Posted on Jan 25, 2013 in Alumni News and News
Marla Spivak, g’89, was 18, a student at Prescott College in Arizona, when she fell in love with honeybees. She found a bee book written by a naturalist back in the 1940’s and stayed up all night reading. In the morning, she marched into her adviser’s office and declared she had to see the inside of a beehive. The advisor found a New Mexico keeper who took her on, and Spivak spent a semester learning the ins-and-outs of a commercial bee operation.
In 2010, the John D. and Catherine T. MacArthur Foundation named Spivak a MacArthur Fellow, a distinction that includes a $500,000 grant. The no-strings-attached award enables Spivak, McKnight Distinguished Professor in entomology at the University of Minnesota and an international leader on honeybee research, to pursue some “wild ideas” she has been entertaining.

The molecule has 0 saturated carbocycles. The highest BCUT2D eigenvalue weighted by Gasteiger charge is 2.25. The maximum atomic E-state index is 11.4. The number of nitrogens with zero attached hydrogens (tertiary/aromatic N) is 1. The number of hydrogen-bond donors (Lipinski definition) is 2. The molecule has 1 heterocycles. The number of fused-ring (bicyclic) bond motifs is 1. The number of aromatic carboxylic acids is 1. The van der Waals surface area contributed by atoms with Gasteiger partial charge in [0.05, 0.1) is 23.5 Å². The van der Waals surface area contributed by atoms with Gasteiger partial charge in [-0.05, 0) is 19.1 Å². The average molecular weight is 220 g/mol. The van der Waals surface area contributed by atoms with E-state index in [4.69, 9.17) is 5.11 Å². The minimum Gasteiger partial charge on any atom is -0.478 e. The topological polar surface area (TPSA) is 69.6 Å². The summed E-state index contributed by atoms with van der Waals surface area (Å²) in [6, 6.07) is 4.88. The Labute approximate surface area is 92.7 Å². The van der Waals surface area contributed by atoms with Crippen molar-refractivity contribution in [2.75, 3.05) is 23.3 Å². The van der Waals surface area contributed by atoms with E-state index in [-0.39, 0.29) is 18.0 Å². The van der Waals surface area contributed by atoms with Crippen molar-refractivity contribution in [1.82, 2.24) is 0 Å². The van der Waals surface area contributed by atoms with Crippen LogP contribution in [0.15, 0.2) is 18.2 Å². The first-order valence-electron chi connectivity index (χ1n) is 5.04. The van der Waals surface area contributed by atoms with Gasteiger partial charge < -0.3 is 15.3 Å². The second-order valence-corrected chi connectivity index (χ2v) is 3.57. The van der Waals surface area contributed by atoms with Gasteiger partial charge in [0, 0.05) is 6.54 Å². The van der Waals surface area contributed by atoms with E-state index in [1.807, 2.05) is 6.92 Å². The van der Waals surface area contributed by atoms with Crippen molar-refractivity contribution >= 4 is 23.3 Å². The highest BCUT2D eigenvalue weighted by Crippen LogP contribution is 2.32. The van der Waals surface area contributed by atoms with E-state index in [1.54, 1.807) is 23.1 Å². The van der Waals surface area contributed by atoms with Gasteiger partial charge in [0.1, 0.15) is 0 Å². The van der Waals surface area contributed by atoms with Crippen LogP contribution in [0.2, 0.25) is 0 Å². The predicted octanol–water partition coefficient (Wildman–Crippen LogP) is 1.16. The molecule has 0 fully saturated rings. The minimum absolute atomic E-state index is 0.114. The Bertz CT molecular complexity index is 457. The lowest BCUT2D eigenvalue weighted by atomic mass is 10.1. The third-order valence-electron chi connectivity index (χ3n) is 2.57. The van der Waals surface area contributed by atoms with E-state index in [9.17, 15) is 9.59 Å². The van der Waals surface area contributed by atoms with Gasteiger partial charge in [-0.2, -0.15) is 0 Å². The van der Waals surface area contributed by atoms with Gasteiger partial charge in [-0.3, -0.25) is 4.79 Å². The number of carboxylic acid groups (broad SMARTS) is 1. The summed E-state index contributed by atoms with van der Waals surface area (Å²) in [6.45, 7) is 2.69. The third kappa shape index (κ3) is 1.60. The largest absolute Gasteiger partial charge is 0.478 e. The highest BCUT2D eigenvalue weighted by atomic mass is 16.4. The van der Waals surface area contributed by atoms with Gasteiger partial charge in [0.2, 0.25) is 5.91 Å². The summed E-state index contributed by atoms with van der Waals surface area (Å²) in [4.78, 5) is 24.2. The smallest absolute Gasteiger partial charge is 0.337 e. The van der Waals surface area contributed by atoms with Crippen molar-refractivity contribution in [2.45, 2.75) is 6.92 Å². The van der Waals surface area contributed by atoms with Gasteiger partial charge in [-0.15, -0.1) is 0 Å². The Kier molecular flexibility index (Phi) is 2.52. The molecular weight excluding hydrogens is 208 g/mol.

For a scientist whose research approach colleagues and students describe as quiet but inventive, the high profile that comes with winning a so-called “genius grant” has been disruptive. “That’s been the worst part,” she says of the genius tag. “A genius? No, I’m not a genius.” Instead Spivak says, she’s a person who found herself in a system–academia–where things are usually done a certain way, and out of necessity she has to carve out a different way.